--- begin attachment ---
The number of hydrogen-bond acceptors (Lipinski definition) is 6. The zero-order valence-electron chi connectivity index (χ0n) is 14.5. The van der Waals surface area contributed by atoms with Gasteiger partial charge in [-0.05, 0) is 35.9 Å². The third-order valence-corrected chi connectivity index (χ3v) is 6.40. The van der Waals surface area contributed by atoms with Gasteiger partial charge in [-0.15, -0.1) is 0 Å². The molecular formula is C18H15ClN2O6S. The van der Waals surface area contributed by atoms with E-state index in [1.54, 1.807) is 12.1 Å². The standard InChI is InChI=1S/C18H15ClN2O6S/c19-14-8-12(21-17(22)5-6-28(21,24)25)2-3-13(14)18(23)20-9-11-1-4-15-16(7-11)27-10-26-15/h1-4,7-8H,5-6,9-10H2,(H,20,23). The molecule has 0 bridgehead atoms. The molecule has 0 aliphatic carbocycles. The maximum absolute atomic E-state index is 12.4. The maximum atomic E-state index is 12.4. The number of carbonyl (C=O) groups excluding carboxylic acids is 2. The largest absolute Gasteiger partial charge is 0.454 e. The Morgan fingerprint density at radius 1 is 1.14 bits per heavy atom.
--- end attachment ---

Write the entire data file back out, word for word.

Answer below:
The number of hydrogen-bond acceptors (Lipinski definition) is 6. The zero-order valence-electron chi connectivity index (χ0n) is 14.5. The van der Waals surface area contributed by atoms with Gasteiger partial charge in [-0.05, 0) is 35.9 Å². The third-order valence-corrected chi connectivity index (χ3v) is 6.40. The van der Waals surface area contributed by atoms with Gasteiger partial charge in [-0.15, -0.1) is 0 Å². The molecular formula is C18H15ClN2O6S. The van der Waals surface area contributed by atoms with E-state index in [1.54, 1.807) is 12.1 Å². The standard InChI is InChI=1S/C18H15ClN2O6S/c19-14-8-12(21-17(22)5-6-28(21,24)25)2-3-13(14)18(23)20-9-11-1-4-15-16(7-11)27-10-26-15/h1-4,7-8H,5-6,9-10H2,(H,20,23). The molecule has 0 bridgehead atoms. The molecule has 0 aliphatic carbocycles. The maximum absolute atomic E-state index is 12.4. The maximum atomic E-state index is 12.4. The number of carbonyl (C=O) groups excluding carboxylic acids is 2. The largest absolute Gasteiger partial charge is 0.454 e. The Morgan fingerprint density at radius 1 is 1.14 bits per heavy atom.